The alarm sounds at a bone rattling 04:30, and we bundle into cars to the train station for the 5 hour trip to Jaipur.
The train station was busy, fairly dirty and full of people sleeping on the floor covered in blankets, looking creepily like dead bodies. But at least the station had the familiar London Underground roundel signage.
Our hotel is a beautiful old colonial style guest house, and I feel like wearing a white linen suit and drinking gin and tonic.
We walk through town, past the world’s largest sundial, and visit Jaipur City Palace with Karni, our tour guide. He shows us some traditional clothes, polo outfits, and some other artefacts including a night-time polo ball made of metal frame with a candle and gyroscope inside to keep the candle upright.
The hall of public audience include the two largest silver water vessels in the world and a lovely chandelier which now seems to be a pigeon nest. Or perhaps it’s a palace for the pigeon royal family?
One of the courtyards to the palace (Pritam Niwas Chowk) includes four gates, one for each season. All gates are beautifully decorated, but my favourite is the peacock gate.
Afterwards, we visit a textile block printing factory. Amazingly laborious to hand print each colour of the design with a slightly larger version of a potato stamp.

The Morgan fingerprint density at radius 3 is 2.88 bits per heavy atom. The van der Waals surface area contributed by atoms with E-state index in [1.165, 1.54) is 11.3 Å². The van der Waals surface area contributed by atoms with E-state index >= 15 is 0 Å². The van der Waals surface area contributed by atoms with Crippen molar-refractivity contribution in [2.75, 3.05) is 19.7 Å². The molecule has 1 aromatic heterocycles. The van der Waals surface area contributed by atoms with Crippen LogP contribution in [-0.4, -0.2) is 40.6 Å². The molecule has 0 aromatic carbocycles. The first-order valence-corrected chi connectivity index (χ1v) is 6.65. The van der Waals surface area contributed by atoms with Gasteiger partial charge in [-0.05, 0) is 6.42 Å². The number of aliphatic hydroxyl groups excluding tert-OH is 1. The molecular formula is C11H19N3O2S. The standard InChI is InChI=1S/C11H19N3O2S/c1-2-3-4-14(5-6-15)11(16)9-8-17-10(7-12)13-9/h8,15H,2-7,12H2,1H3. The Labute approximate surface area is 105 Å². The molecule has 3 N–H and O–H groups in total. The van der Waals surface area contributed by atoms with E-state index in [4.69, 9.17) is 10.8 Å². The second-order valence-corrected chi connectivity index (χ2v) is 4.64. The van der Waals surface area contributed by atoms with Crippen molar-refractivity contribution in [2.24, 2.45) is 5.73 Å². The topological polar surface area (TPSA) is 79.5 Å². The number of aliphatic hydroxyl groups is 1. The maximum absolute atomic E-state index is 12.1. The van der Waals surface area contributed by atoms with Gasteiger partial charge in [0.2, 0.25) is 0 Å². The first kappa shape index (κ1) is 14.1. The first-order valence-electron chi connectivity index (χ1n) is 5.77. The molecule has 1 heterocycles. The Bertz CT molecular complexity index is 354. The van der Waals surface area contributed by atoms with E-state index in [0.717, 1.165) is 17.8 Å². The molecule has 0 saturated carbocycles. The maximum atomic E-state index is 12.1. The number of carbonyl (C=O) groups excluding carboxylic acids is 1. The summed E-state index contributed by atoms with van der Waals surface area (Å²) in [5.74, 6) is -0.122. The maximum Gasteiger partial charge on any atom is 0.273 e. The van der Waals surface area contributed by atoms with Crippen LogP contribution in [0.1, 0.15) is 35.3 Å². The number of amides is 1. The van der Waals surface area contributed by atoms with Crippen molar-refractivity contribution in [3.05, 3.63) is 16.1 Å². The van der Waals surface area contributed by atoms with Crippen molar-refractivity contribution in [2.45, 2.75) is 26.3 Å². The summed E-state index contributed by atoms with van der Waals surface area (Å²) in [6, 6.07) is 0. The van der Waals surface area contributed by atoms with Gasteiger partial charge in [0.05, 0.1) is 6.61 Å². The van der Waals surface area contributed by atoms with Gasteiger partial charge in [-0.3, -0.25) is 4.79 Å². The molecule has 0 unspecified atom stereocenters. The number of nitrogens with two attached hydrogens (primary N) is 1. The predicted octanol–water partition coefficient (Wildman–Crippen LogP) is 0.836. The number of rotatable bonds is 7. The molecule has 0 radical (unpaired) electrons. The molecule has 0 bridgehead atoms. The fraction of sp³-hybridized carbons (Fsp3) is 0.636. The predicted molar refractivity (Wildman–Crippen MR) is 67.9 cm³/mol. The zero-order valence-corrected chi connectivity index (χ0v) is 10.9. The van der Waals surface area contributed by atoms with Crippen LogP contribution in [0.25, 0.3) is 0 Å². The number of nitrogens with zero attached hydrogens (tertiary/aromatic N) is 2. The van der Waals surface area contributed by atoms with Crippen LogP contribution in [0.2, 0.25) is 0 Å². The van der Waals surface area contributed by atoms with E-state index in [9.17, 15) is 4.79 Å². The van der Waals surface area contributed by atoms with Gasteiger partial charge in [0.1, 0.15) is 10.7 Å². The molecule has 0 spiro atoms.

Next door is the tailor, and my eyes light up! I could get a fancy, bright silk suit! Despite how obviously awesome this would look, I realise it might not get as much use as I hope. Such are the perils of having a boring office job, and not being the bon-vivant rock star. Anyway, I settle on a tailor-made pure silk shirt and a silk/cotton blend shirt, and some presents for family and friends.
Dinner is at a fancy touristy place with sitar and tabla players, a puppet show (where the puppets take off their heads) and ladies dancing while balancing bowls on their heads. I went to a similar thing in Ahmedabad with work when I visited last year. It was good fun.
And I ordered a whisky, chicken tandoori and veggie pakora. Seems like an inconsequential detail now, but let’s see where our story goes.